Try pairing with cheese souffle, soups, vegetable dishes and fish.
Critical AcclaimAll Vintages
At the end of World War II, when most of the population of Puglia was moving North to work in the big factories near Torino and Milano, Giovanni Battista Cantele, a wine merchant living in the nothern city of Imola, moved his family to Salento. The final decision was made by his wife Teresa Manara, who, at the time, barely knew anything about the area but fell in love with Puglia at first sight. She would later become the inspiration for a wine that now bears her name. After studying winemaking in Conegliano, Giovanni's son, Augusto Cantele, started the family winery, Cantine Cantele, with his father and his brother Domenico in 1979. Today, Teresa Manara and Giovanni Battista Cantele’s grandchildren run the winery together: Augusto’s children, Gianni and Paolo; and Domenico’s children, Umberto and Luisa. The Cantele winery is located in Guagnano, in the heart of the DOC where Negro Amaro dominates the landscape. Situated in the heart of the Mediterranean, Puglia is a land of rare beauty, where vast plains alternate with gentle hills. Salento, the long narrow strip that forms Puglia’s southern peninsula, extends between the Ionian and Adriatic seas. It’s an area rich with ancient olive groves and vines, enchanting beaches and jagged rocky shoreline.
Well-suited to the production of concentrated, fruity and spicy red varieties, Puglia is one of Italy’s warmest, most southerly regions. Its entire eastern side is one long coastline bordering the Adriatic Sea. About half way down, the region becomes the Salento Peninsula. This peninsula, bordered by water on three sides, receives moist, nighttime, sea breezes that bring a welcome cooling effect to the region, where little rain creates a challenging environment for its vines. In fact, the region is named for the Italian expression, “a pluvia,” meaning “lack of rain.”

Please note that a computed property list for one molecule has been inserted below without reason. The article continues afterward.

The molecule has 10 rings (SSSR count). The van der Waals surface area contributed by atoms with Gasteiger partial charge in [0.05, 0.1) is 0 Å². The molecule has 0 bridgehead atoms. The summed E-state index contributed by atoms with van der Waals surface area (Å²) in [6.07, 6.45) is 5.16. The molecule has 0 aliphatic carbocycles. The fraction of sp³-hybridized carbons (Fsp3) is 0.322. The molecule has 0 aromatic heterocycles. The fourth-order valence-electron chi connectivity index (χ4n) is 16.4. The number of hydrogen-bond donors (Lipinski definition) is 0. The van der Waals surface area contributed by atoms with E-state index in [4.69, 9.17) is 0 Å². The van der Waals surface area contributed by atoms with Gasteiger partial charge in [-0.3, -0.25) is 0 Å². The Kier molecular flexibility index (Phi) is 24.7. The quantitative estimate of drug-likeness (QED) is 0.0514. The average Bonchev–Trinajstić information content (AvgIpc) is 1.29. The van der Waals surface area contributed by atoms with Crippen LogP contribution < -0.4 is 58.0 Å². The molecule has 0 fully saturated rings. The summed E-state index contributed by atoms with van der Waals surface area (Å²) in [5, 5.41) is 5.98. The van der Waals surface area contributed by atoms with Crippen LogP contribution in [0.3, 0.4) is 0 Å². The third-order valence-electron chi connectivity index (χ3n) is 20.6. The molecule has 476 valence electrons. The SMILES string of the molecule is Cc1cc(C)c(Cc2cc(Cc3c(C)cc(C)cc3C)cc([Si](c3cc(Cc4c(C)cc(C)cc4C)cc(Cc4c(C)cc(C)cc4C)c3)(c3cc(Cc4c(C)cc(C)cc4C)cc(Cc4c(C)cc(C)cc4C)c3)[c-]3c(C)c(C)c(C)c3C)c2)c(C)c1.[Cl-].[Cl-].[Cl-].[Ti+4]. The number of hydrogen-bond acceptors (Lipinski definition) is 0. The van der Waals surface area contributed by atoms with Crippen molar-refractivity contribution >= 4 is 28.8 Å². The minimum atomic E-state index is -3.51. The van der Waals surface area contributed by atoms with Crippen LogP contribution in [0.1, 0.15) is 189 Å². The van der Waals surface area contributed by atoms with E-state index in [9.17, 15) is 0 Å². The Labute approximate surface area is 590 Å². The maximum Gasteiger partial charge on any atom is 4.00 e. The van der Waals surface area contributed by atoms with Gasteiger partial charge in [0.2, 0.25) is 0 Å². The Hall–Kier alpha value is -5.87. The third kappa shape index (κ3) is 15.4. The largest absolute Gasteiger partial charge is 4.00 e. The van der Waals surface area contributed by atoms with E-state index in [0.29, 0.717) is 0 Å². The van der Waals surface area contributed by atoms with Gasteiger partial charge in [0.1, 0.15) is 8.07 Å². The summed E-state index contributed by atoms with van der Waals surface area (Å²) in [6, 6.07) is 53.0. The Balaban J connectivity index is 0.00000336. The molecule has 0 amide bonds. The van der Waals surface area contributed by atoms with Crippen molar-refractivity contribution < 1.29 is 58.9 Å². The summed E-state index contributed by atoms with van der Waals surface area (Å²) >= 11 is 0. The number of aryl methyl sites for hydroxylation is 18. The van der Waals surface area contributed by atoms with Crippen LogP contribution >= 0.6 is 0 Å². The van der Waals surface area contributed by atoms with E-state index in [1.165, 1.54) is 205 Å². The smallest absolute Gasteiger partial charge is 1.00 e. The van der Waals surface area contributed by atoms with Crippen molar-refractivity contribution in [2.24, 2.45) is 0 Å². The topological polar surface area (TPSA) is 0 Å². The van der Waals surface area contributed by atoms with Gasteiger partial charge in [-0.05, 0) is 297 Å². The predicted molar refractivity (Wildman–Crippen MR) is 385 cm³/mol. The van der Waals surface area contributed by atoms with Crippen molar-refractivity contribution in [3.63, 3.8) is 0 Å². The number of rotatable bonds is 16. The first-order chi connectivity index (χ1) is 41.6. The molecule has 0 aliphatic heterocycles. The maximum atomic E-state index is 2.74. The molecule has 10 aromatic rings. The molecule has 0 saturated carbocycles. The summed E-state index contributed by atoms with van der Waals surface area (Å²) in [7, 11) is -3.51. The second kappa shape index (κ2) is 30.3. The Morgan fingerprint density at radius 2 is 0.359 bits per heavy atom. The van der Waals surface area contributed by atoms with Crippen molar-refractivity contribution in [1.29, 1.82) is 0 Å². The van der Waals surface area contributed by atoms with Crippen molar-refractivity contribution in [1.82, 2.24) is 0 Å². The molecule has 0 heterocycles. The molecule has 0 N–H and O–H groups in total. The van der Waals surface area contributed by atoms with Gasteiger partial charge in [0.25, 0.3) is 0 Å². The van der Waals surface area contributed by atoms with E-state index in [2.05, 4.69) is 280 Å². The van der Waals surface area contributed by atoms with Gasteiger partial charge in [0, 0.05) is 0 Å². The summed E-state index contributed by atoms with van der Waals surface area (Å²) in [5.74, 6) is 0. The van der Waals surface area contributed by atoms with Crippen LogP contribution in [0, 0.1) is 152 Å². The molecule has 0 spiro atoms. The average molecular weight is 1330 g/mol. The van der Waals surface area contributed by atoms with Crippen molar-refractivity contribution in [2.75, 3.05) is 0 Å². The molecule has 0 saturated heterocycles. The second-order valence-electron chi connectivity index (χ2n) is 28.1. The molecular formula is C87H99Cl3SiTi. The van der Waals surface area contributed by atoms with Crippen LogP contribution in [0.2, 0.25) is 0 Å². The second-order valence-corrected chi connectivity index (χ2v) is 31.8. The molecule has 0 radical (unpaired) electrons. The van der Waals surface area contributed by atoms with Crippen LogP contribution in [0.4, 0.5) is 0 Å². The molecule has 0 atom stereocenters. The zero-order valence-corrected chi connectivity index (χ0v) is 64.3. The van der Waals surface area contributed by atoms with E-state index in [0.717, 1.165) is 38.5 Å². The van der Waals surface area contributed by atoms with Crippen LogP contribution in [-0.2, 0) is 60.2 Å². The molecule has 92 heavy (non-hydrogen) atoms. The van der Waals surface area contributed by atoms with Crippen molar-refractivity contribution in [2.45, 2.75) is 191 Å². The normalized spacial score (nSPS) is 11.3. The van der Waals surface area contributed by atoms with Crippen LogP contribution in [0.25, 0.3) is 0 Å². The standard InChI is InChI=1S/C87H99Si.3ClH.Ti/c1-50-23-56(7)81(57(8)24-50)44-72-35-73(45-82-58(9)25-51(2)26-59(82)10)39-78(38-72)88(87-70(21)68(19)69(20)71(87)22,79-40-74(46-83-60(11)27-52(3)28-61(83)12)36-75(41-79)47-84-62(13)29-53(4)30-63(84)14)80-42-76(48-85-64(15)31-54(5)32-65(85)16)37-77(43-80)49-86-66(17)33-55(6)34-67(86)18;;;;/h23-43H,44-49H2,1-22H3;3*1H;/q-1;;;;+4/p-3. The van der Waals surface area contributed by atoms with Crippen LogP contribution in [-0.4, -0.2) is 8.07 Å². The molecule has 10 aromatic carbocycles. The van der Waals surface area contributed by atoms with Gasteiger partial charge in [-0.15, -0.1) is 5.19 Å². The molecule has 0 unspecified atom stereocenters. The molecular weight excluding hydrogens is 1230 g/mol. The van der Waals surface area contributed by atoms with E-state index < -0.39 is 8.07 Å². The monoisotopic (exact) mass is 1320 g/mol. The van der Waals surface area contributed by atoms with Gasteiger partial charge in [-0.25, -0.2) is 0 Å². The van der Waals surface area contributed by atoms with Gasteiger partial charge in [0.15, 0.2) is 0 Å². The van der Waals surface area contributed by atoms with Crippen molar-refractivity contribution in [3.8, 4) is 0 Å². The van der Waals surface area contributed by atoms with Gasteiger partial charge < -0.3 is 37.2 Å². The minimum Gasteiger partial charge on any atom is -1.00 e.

Puglia’s Mediterranean climate and iron-rich, calcareous soils support the indigenous Primitivo, Negroamaro and Nero di Troia. Primitivo produces an inky, spicy, brambly and ripe red wine whose best expression comes from Manduria. Nero di Troia produces tannic, rustic reds from Castel del Monte DOC while Negroamaro, typically blended with Malvasia nera, plays a large part in may blends made throughout the peninsula.
Puglia produces a small amount of white wines as well, predominantly made of the fruity, Trebbiano Toscano, or light, Bombino bianco grapes.
Whether it’s playful and fun or savory and serious, most rosé today is not your grandmother’s White Zinfandel, though that category remains strong. Pink wine has recently become quite trendy, and this time around it’s commonly quite dry. Since the pigment in red wines comes from keeping fermenting juice in contact with the grape skins for an extended period, it follows that a pink wine can be made using just a brief period of skin contact—usually just a couple of days. The resulting color depends on grape variety and winemaking style, ranging from pale salmon to deep magenta.